An investigation of the reliability and validity of peer, self-, and teacher assessment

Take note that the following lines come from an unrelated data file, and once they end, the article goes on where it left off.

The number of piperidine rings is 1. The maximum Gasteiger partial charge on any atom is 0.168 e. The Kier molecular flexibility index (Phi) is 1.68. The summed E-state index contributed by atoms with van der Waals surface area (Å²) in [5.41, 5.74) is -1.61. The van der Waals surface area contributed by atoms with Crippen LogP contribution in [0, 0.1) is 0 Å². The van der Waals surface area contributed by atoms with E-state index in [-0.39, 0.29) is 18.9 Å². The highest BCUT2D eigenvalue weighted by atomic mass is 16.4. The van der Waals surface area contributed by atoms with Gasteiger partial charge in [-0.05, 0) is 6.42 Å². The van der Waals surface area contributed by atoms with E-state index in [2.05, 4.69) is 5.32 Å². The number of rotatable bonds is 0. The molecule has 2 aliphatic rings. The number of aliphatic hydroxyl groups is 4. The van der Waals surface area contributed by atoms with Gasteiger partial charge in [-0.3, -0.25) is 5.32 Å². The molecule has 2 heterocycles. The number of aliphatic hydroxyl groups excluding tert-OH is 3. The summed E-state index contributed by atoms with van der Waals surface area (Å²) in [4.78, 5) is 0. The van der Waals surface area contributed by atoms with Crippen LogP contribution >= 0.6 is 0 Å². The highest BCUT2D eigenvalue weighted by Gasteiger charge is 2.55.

Alternative types of assessment have been introduced to align to students’ learning aims. Although the growing body of literature about alternative types of assessment such as peer-assessment and self-assessment shed light on the advantages and benefits of embedding assessment in classroom activities, there is no consensus on the consistency and accuracy of these types of assessment. Therefore this study attempted to investigate the reliability and validity of self-assessment and peer assessment of Iranian EFL learners’ written and oral production data. The data were obtained from 32 upper-intermediate students who were each required to write a three-paragraph essay and present a ten-minute lecture. The results indicated that peer assessment was more reliable in assessing oral production than written production; however, self-assessment was highly reliable in written production assessment. Moreover, there was a higher correlation between peer assessment and teacher assessment in assessing written production than oral production. While there was a high correlation between self-assessment and teacher assessment in assessing written production, the correlation between self-assessment and teacher assessment in assessing oral production was not significant. It can be concluded that self-, peer, and teacher assessment are both reliable and valid, though they differed for oral and written production tasks.